From bold neons to vintage polaroid-inspired hues, the last few years have brought with them tons of creative approaches to post-processing and color correction. On 500px and around the web, you can find something for everyone; on one end of the spectrum, you have faded, nostalgic tones and, on the other, the super-saturated technicolor of HDR.
Brands are looking for new ways to use color in their campaigns, and at the same time, commercial photographers are transforming fads into classic, timeless images. So how do all these trends fit into the realm of commercial photography? When it comes to color, one of the best things you can do to boost the marketability of your Licensing portfolio is to use authentic, natural tones.
Straight off the camera, your files might look flat or washed-out, and just a few minutes of editing can make all the difference. At the same time, commercial clients value realistic colors, so a light touch is critical. Over-editing reduces the quality of your photos and makes them less adaptable—two things to avoid in the commercial world.
Striking that delicate balance between too little and too much editing can be tricky, and post-processing is subjective. Still, as a rule, natural photos with true-to-life colors and a nice dynamic range will outsell those with unnatural or overdone colors. Here are our tips for getting those flawless and genuine colors that resonate with buyers. We refer to Adobe apps here, but you can apply similar adjustments with your software of choice.
Set your white balance
If you have your RAW files handy, you can easily set your white balance in Adobe Camera Raw. Use the drop-down menu to match the image to the real-life conditions that were on set or location, whether you were shooting in daylight, with flash, or anything in between. You can move the temperature slider located below to make precise changes. Slide the white balance down to make it cooler or up to make it warmer.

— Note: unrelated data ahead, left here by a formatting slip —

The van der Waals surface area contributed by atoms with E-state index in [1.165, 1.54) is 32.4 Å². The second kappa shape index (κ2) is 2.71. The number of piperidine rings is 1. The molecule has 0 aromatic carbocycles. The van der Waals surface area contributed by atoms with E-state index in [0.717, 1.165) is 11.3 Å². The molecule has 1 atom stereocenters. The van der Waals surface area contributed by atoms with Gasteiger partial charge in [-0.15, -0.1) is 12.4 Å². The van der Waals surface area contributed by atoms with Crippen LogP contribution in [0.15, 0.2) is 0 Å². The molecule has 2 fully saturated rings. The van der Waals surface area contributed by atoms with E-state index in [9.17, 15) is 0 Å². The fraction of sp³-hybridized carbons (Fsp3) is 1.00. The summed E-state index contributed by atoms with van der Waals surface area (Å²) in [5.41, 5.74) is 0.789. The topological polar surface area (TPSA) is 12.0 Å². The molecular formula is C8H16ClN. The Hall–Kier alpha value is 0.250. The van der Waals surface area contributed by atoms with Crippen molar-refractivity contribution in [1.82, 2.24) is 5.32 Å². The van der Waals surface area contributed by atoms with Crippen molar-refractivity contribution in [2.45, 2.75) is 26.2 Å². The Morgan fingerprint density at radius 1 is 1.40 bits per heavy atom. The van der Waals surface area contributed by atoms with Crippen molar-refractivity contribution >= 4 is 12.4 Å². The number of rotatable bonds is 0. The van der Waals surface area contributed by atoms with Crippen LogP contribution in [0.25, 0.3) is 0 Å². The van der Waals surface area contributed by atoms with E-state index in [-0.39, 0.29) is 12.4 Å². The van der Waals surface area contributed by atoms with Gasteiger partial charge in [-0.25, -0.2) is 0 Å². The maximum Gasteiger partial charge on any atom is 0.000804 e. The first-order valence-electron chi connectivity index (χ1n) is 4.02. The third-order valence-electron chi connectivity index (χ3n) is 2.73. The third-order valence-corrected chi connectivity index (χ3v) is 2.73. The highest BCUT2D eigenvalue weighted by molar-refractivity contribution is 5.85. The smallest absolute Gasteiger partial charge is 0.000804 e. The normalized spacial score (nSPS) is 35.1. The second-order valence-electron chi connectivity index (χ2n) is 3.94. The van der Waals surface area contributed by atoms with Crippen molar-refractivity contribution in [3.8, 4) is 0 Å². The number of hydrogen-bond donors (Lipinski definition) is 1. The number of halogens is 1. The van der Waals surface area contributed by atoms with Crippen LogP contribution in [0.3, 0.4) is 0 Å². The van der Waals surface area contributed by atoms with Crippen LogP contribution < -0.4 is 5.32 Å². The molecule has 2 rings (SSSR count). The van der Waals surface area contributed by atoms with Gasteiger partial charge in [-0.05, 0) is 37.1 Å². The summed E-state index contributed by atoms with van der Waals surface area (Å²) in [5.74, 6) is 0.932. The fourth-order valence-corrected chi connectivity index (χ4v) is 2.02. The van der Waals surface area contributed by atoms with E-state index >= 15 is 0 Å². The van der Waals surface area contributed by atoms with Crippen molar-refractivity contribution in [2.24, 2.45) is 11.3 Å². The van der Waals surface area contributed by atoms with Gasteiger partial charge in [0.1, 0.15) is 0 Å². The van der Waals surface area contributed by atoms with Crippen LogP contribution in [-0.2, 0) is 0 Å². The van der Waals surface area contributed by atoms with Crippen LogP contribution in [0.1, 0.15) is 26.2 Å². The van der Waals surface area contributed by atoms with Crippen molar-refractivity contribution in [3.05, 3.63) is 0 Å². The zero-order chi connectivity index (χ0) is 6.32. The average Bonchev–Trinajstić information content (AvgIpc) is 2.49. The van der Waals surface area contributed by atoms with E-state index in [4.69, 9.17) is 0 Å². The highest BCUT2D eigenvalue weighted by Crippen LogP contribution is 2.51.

In Lightroom, you can also adjust your ‘temp’ and ‘tint’ sliders for a proper white balance. Hover your eye-dropper tool over any areas that should be white, and move the sliders around until your RBG readouts are the same (or very close) to one another.
When dealing with color, it’s important to keep everything natural and true-to-life, so avoid extreme changes in temperature. Even small adjustments in temperature can change the mood of your images, transforming them from clean and cool to warm and inviting or vice versa.
In general, subtly warm photos tend to perform better in Licensing than very cool ones. In fact, warm colors are so popular that, late last year, Getty Images named ‘the warmth of humanity’ as one of their trends to watch—83% of the financial institutions they work with said they looked for warm tones when buying images.
Watch that saturation
These days, commercial clients tend to prefer natural, warm tones without saturation. While some saturation is fine for making your colors more intense, it’s easily overdone, especially with HDR images. Over-saturating can also add noise and degrade the quality of your photos due to color clipping.
If needed, consider substituting your saturation slider for selective saturation on individual colors, and go lightly. You can also adjust the vibrance slider instead, as it will boost the intensity mostly on the muted colors in the image. You want the colors to look real, not artificial or garish. Of course, remember to avoid heavy use of HDR techniques.
Saturation, brightness, and contrast are easy adjustments to make, but you can also make some powerful edits using levels, which brings us right into our next tip.